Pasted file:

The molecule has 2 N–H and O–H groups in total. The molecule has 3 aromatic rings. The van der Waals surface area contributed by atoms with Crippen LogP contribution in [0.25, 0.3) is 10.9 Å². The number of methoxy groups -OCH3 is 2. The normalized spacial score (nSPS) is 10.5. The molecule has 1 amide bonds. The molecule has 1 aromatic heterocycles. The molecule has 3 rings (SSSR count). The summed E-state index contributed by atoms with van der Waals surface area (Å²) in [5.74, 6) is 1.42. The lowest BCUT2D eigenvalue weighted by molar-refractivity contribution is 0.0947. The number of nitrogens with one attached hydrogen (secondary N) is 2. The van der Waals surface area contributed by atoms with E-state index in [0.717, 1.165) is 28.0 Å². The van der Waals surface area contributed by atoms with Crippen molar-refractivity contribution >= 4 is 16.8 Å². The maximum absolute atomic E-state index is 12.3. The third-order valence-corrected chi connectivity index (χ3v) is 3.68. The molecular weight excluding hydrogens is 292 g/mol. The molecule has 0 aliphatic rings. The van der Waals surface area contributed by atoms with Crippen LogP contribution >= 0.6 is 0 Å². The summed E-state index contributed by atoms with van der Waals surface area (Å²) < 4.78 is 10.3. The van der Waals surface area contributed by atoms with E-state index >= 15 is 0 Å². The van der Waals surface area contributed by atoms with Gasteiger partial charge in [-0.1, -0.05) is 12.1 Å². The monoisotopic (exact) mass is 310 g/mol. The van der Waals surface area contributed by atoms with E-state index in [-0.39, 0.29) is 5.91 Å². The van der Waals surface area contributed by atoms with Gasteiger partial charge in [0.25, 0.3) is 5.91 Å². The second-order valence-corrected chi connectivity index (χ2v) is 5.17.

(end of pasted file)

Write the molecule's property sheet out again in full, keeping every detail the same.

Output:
The molecule has 2 N–H and O–H groups in total. The molecule has 3 aromatic rings. The van der Waals surface area contributed by atoms with Crippen LogP contribution in [0.25, 0.3) is 10.9 Å². The number of methoxy groups -OCH3 is 2. The normalized spacial score (nSPS) is 10.5. The molecule has 1 amide bonds. The molecule has 1 aromatic heterocycles. The molecule has 3 rings (SSSR count). The summed E-state index contributed by atoms with van der Waals surface area (Å²) in [5.74, 6) is 1.42. The lowest BCUT2D eigenvalue weighted by molar-refractivity contribution is 0.0947. The number of nitrogens with one attached hydrogen (secondary N) is 2. The van der Waals surface area contributed by atoms with E-state index in [0.717, 1.165) is 28.0 Å². The van der Waals surface area contributed by atoms with Crippen molar-refractivity contribution >= 4 is 16.8 Å². The maximum absolute atomic E-state index is 12.3. The third-order valence-corrected chi connectivity index (χ3v) is 3.68. The molecular weight excluding hydrogens is 292 g/mol. The molecule has 0 aliphatic rings. The van der Waals surface area contributed by atoms with Crippen LogP contribution >= 0.6 is 0 Å². The summed E-state index contributed by atoms with van der Waals surface area (Å²) < 4.78 is 10.3. The van der Waals surface area contributed by atoms with E-state index >= 15 is 0 Å². The van der Waals surface area contributed by atoms with Gasteiger partial charge in [-0.1, -0.05) is 12.1 Å². The monoisotopic (exact) mass is 310 g/mol. The van der Waals surface area contributed by atoms with E-state index in [-0.39, 0.29) is 5.91 Å². The van der Waals surface area contributed by atoms with Gasteiger partial charge in [0.25, 0.3) is 5.91 Å². The second-order valence-corrected chi connectivity index (χ2v) is 5.17.